What are a few of your favorite development tools and why?

My favorite development tool is Netbeans. With it, I can do Java, HTML, CSS, javascript, XML and XSL. For mee it’s very complete. Put a layer of Firefox on top with a few choice add-ons like Firebug and HTML validator and you have a complete set-up. I also use my blog a lot, as I use it as a knowledge repository.

Describe/demonstrate your level of competence in a *nix shell environment

(the original question asked how to recursively copy directories and how to make a file only readable by the owner).
cp -R somedir, chmod 500 somefile

What skills and technologies are you the most interested in improving upon or learning?

For me, the back-end Java is just as satisfying as the front-end javascript. I am a developer at heart. The web services layer for me still holds a few secrets I’d like to unlock. I think this is the final layer I need before I’d start confortably call myself a J2EE web architect.

Show me your portfolio!

I have worked on intranets and Internet sites so not all of it can be accessed externally. Here are the few that still are in existance.,,

What sized websites have you worked on in the past?

The biggest was the Environment Agency. It was big with all its metrics: number of pages, number of editors, number of visitors. the Environment Agency is responsible for flood warnings and that was always a high profile project within the  programme of work. When the UK is hit by a series of floods, The website is hit by a deluge of requests. We had to put in place a fail-over static webserver to take over when the dynamic servers would not cope anymore and use caching… a lot of it.

Atkins intranet was big. They had everything on it and as soon as you need anything, all 15000 employees could need anything from blueprints to communications setting, they found it there. The pressure came as the system grew out of proportion and we had to do something about it. We upgraded everything: software and hardware.

Nomura’s intranet site is also quite popular within. Every department has an intranet site, from Operations to Facilities management via Equities. The support function is quite intense there as the department staff are updating their sites themselves, and not all are fully web savy.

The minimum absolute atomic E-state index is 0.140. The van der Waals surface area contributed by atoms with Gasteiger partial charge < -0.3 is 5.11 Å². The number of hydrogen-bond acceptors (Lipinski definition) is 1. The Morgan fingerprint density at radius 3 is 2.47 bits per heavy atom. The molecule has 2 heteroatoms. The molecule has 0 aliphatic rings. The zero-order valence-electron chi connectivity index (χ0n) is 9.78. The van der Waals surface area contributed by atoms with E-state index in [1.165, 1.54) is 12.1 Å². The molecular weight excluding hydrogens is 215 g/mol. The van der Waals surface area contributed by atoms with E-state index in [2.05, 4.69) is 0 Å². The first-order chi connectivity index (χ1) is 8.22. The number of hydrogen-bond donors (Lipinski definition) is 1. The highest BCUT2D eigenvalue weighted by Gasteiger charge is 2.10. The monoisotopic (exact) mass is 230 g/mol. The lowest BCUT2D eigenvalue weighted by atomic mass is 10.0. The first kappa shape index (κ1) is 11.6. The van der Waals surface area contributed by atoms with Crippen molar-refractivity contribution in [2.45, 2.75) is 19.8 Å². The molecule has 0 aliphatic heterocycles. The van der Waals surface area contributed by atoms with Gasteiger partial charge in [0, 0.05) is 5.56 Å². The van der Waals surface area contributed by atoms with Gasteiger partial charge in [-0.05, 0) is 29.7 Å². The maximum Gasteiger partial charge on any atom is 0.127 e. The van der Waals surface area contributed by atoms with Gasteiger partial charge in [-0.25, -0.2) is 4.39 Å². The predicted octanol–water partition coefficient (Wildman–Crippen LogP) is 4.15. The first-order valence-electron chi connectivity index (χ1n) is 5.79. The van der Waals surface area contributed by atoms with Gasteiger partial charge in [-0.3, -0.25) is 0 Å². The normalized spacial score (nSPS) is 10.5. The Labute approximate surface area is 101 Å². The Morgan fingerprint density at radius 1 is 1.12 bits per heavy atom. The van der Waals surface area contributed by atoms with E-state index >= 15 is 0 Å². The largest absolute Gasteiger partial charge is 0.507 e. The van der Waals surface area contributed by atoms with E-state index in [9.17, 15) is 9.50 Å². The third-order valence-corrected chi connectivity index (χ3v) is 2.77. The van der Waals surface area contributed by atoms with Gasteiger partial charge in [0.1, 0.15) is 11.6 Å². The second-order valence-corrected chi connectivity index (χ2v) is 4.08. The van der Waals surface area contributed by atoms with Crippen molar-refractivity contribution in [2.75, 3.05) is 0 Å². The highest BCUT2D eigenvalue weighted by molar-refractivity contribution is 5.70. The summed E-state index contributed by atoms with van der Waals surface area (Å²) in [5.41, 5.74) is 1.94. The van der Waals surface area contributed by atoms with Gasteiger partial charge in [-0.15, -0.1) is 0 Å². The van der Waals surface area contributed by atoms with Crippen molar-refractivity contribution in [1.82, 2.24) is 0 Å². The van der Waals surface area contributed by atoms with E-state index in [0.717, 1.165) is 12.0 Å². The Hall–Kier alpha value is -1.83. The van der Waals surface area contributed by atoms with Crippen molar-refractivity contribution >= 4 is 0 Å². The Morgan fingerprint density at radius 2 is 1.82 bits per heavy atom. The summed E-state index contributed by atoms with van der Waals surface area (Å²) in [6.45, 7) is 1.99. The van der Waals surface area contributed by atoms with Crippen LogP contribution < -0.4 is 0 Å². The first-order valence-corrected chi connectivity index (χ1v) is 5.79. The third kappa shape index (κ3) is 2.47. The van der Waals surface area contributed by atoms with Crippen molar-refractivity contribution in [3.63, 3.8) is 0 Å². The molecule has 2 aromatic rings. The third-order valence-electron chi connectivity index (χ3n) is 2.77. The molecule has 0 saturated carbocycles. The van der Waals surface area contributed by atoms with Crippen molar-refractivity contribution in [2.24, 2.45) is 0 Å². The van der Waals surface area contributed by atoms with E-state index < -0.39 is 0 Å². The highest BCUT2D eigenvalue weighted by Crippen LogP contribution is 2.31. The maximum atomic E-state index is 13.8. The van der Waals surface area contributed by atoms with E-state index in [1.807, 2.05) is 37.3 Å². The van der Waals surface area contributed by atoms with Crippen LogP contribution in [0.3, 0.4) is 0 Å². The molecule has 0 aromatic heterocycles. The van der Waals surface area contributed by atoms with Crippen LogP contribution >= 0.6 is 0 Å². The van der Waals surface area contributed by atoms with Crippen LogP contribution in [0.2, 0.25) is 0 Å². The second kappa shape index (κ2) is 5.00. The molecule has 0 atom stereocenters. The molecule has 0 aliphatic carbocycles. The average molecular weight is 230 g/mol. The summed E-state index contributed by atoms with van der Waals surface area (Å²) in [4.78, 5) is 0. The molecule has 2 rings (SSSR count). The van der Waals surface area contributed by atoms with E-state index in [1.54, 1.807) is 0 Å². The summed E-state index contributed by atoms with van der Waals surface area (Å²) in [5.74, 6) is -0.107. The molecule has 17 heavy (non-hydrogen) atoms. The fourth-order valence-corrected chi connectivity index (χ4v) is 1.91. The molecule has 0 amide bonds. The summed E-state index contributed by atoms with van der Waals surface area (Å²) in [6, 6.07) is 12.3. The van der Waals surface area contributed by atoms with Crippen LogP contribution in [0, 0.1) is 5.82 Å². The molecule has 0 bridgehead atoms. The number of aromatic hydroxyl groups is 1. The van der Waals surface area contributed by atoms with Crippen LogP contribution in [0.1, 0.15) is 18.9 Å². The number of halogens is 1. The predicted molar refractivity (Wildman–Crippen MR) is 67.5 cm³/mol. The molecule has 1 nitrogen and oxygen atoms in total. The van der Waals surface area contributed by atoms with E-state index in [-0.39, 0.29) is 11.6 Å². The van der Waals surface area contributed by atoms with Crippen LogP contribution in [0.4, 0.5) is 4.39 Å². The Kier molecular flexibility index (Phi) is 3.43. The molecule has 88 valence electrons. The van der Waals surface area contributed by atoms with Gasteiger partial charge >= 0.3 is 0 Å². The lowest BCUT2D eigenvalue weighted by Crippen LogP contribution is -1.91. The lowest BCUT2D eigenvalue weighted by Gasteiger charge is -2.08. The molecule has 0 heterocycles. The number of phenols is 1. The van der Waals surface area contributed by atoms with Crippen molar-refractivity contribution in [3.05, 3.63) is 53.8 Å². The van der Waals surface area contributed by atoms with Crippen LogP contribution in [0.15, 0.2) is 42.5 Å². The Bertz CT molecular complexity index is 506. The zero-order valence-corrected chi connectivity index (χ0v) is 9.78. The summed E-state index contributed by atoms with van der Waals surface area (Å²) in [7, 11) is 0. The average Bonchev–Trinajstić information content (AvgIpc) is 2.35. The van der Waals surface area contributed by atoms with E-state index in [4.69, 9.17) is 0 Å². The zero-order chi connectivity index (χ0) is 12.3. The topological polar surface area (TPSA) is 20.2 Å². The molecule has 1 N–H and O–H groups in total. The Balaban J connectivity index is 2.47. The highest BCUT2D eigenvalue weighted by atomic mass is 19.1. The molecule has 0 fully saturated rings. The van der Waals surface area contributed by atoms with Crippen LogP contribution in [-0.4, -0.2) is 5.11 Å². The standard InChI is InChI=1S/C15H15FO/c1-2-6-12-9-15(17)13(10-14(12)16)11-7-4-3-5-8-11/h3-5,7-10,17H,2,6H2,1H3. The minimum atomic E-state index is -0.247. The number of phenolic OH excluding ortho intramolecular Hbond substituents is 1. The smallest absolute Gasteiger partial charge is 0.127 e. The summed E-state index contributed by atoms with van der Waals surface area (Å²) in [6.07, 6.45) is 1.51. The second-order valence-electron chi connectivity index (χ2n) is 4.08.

Show me your code!

I am not afraid of putting my words where my mouth is. ask me what you want to achieve and I’d develop it for you. For some code samples, there are plenty on my blog.

What are a few sites you admire and why? (from a webdev perspective)
I am a guy without bling. This transfers in my online tastes. I go to sites because they do what they say they do, not because they look good.
Linkedin is very useful and feedshow is very handy. Google maps is always reliable. functionaly over form. Always.

Fix this code, please.

(the original question prompts the interviewer to show broken code).
Yes, I can do that too.

I just pulled up the website you built and the browser is displaying a blank page.  Walk me through the steps you’d take to troubleshoot the problem.

these would by my methods for solving the problem

Press F5
Press Control+F5
view source. Is the response empty? is the HTML invalid? is the CSS valid?
is any other page displaying similar symptoms?
what is the HTTP response code? 200? other? telnet to the server on port 80 and issue an HTTP request manually. use Fiddler to see more.

What’s your favorite development language and why?  What other features (if any) do you wish you could add to this language?
Java has been hard to learn, because I am a perfectionist. I want to know how to do things, but I want to understand how they work. RMI was very painful that way.
But now I know it, I couldn’t go back to programming in Perl easily.
I think one thing Java could borrow from Javascript is how to add methods to objects like you can assign variables for example. I have found that very useful when doing callbacks in Javascript for example. I am sure this could change a couple of things.